Russell Girsh, a floor hand for Raven Drilling, helps line up a pipe while drilling for oil in the Bakken shale formation in western North Dakota. The state has been experiencing an oil boom in recent years, due in part to new drilling techniques including hydraulic fracturing and horizontal drilling.Andrew Burton AFP/Getty

This article is from the archive of our partner National Journal

It's getting better

This slogan is splashed on a billboard that welcomes people to the town of Williston, North Dakota.

Mayor Howard Klug repeats this message often.

"We have come a long way since we were a tent city," he says, referring to the days when people camped out in the Wal-Mart parking lot.

But Williston is still a living contradiction.

There's not enough housing—or jobs—for every fortune-seeker making his way here with a backpack and a few dollars in his pockets (yes, they are mostly men).

But not too long ago, the local Wal-Mart was paying $17 an hour and rumors abounded about roughnecks making six figures to work the nearby oil fields.

"Things have changed in the last six months," says Kristin Oxendahl, community engagement director for the Salvation Army of Williston. "Our economy hasn't crashed, but we don't have quite the boom we had several years ago."

Last year, the Salvation Army paid for 179 bus tickets to help people get back home. Some lost their jobs after the oil boom fizzled. Others showed up and were dejected to find no more high-paying work.

Black Gold Boom

Fracking technology, which allows oil companies to remove crude oil buried under once-impenetrable rocks, has turned North Dakota towns like Williston into overnight boomtowns. Though oil prices have lagged and job growth has slowed in recent months, Williston remains the fastest-growing small city in the nation, according to the latest Census figures.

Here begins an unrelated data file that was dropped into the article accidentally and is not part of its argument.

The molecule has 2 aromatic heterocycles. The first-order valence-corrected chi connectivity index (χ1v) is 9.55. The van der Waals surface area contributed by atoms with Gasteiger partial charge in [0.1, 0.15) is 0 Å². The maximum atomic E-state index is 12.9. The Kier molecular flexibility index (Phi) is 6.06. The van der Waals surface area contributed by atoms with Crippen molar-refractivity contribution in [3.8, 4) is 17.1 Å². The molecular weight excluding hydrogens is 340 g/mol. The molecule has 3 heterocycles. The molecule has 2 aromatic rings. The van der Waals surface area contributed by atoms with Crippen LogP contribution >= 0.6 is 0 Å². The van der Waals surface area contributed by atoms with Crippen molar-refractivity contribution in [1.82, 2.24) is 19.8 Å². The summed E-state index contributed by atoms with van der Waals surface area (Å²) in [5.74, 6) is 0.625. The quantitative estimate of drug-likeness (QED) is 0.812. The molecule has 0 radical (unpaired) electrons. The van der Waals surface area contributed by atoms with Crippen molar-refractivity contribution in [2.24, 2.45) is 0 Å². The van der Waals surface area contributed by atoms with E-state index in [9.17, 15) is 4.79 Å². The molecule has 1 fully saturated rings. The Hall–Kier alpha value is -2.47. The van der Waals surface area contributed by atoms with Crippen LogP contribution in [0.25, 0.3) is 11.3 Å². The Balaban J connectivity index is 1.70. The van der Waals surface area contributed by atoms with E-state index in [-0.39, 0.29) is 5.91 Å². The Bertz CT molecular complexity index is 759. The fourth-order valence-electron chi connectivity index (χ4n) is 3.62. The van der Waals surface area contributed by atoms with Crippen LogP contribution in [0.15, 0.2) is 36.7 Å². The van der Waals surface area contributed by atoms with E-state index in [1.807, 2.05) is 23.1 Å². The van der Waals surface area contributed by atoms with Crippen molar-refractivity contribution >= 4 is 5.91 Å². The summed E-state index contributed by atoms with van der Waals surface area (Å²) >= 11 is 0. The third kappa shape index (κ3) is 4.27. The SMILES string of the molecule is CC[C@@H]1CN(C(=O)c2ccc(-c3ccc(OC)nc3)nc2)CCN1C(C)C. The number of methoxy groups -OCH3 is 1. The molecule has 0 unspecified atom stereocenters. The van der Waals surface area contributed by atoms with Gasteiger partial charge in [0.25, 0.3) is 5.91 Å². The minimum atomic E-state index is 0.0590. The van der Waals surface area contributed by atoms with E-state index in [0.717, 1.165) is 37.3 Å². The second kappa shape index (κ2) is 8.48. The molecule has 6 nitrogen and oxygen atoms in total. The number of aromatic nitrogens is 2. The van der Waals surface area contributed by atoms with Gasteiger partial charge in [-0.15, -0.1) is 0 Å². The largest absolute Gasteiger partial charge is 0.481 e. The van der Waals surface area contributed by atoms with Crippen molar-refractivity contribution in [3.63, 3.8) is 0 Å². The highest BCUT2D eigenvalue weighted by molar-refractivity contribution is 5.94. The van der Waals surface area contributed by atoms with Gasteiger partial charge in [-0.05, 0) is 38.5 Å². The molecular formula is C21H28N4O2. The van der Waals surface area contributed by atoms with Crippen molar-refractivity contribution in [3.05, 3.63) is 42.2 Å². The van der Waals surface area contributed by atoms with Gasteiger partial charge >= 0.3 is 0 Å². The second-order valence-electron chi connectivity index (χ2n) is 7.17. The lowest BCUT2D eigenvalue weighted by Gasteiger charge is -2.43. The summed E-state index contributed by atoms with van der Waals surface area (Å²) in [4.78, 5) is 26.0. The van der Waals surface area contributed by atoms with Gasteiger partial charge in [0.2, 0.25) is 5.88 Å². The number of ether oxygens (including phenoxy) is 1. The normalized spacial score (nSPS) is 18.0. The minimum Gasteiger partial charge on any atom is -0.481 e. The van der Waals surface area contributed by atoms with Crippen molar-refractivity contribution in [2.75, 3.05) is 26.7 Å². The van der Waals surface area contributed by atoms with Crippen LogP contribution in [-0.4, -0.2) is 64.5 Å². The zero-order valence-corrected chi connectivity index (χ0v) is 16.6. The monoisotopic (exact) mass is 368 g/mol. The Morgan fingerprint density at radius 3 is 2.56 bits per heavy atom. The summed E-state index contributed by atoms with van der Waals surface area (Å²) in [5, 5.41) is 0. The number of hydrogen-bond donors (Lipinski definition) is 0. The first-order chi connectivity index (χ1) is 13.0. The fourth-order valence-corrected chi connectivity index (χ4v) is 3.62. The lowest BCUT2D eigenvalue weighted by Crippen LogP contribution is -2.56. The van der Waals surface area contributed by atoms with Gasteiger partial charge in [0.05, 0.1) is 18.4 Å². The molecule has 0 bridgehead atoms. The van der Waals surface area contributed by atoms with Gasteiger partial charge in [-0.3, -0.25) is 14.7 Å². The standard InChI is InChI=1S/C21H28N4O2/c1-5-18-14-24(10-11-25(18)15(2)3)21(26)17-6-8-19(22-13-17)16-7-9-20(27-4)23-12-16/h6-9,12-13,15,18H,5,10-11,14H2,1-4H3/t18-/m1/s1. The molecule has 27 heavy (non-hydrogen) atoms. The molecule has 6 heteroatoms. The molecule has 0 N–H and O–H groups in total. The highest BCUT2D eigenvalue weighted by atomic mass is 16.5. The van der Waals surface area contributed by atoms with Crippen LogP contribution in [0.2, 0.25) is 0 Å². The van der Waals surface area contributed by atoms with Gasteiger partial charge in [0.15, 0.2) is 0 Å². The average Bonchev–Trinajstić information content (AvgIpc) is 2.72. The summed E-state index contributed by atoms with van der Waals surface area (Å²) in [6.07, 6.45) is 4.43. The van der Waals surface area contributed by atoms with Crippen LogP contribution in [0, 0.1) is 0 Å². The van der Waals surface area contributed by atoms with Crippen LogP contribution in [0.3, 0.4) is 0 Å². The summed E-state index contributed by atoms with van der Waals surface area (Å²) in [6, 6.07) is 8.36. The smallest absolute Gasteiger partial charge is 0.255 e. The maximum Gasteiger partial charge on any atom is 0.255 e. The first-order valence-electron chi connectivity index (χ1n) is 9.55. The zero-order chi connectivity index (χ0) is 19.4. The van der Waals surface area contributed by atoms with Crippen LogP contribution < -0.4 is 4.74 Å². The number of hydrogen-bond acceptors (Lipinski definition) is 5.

But the city is struggling to keep up with the explosive growth. The sewer system needs an overhaul. The schools need more teachers and classrooms. And rents here are among the highest in the nation (about $2,000 a month for a one-bedroom apartment).

Dozens of people stop by the Salvation Army downtown each day for free lunch. Some of them sleep in their cars because they can't afford a place to live. These newcomers often have clashed with longtime residents of this prairie town.

Oxendahl, who was born and raised in Williston, remembers the days when she recognized most people in the grocery store. Or when people didn't lock the doors to their homes and cars. That's not the case any more.

"Now it's different and it scares a lot of people," Oxendahl says. "But in a lot of ways, Williston is just catching up with the rest of the country."

People from all over the world have started moving here. The predominantly white town has started seeing its first African, Asian and Latino families. The rate of blacks and Latinos nearly doubled in Williston to 4.8 percent from 2010 to 2013, according to Census data.

When Viola LaFontaine took the helm of the Williston Public School District six years ago, there was only one student who spoke English as a second language. Now there are more than 100. The most commonly spoken foreign language is Spanish, she says, followed by Turkish, Russian and French.

There are also many students from outside the state, resulting in a student population increase and a teacher shortage. Though the school system added 25 instructors in the past six years, it still needs more math and English teachers. The district even had to reopen an elementary school that it shut down years ago.

"It's a very transient population, so you never know how long a student will be here," says LaFontaine.

Finding housing for teachers also has been a struggle. So the school district purchased a pair of fourplex apartment buildings for some of them. They give teachers a housing allowance because it's hard enough to live here on a $40,000 salary. Many teachers have to work part-time jobs.

Follow The Money